March 25, 2008

Fogo de Chao

There is something about a restaurant where men run around with swords skewered with meat. You would expect this to be something that happened only once in a blue moon. Something awful must have happened in the kitchen. The chef is running around crazy trying to stab his sous chefs because they sent out an underdone steak or overcooked risotto. Fogo de Chao, a chain of Brazilian Churrascaria (aka steakhouse) is a restaurant where you consistently see men running with swords of meat.

Located right off of the Inner Harbor, Fogo brings a unique dining experience to patrons. To start you are pointed to the salad bar. I am normally turned off by salad bars, not because I don't like salad, rather I am never happy with the mix of build your own ingredients and mayo based picnic fair. Fogo's bar had a pretty good selection. A mix of smoked Salmon, Marinated Mushrooms, Asparagus - white and green, Mozzarella and Tomato salad, all and all a really great spread... BUT IT IS A ROUSE.

The salad bar is a distraction. The star of the show is the fourteen cuts of meat that are proudly brought to your table by the faster than fast Gauchos, who will politely slice off a piece for you to enjoy. In order to prevent you being asked every three seconds if you would like a new cut Fogo imploys the "Button System". You are given a coaster like device, one side is green and one side is red. Since most of you are from a town with at least one intersection, I am sure you have all seen a traffic signal before. You can extrapolate the meaning of each side of the button from that. The only issue that I have with the button system is ensuring you are getting a taste of each cut. You still end up turning away the guy with the rib eye and the guy with the bacon wrapped fillet in order to get to the guy with the lamb chops.

The meat was all very tasty. Cooked over open flame, everything has a nice smokey flavor to it, and you can really taste the differences between different cuts. My personal favorites included the salt and garlic sirloin called Picanha, and the bottom sirloin known as Fraldinha. Others enjoyed the lamb chops and bacon wrapped fillet and chicken. My only complaint about the meat is that there is no good direct accompaniment. I am not asking for A1 or anything, but there are things other than salt and pepper that could enhance the taste of the wares emanating from the Fogo kitchen. The fried polenta and mashed potatoes are pretty good, with the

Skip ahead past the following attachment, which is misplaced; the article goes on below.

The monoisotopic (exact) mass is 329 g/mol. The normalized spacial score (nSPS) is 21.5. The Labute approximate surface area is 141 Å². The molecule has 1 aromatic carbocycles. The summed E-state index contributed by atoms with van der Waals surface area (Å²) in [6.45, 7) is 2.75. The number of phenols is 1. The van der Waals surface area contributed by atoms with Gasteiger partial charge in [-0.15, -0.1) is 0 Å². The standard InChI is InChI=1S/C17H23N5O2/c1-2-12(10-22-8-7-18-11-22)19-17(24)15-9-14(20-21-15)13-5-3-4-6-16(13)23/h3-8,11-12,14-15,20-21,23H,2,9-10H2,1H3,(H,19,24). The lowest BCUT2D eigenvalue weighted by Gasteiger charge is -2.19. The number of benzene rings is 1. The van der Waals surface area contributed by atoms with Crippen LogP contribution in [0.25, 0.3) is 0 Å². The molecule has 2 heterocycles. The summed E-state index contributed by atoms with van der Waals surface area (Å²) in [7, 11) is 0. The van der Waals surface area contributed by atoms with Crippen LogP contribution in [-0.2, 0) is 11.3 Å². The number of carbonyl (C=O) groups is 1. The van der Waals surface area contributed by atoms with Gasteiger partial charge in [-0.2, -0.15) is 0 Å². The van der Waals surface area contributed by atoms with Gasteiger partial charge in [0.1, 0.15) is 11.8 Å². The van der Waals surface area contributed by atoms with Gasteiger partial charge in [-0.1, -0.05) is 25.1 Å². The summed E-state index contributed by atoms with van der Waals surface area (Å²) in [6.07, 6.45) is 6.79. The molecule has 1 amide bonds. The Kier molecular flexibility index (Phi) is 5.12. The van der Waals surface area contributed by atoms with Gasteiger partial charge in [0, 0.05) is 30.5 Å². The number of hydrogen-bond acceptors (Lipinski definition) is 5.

With all the the hustle an bustle of this restaurant there are a couple of tips that people should follow when headed to Fogo:

  1. Reservations - Particularly for a large group you are going to want to make these in advance. While a party of two would have no problem walking in, anything more than that could be difficult.
  2. Go for Lunch - The price is much cheaper for the lunch meal. There is also a salad bar only option, but i wouldn't suggest it. As good as the salad bar is, I am not sure it is a meal.
  3. DON'T BRING SMALL CHILDREN - I cannot stress this enough. When we visited Fogo there was a large family with a toddler walking around on the floor. It almost became entertaining to see if the Gauchos could bob and weave there way around the kid. Upon further reflection leave your kids at home, you never know what could happen, your kid may end up looking like bottom sirloin.

  4. Get a Glass of Wine - This was a mistake made by my party. When you have that many different kinds of meat there is something about a glass of wine that really cleanses the pallet.

  5. Go Slow and Enjoy the Show - Fogo is really a dining experience rather than just a meal. There is a great deal of fanfare in the way the meat is run out of the kitchen.

Overall I think the Fogo is a pretty accessible meal. It is in between a standard steakhouse and fine dining. It is something you should experience, but not a weekly meal. If you go more than once every six months make sure you have regular heart checkups.

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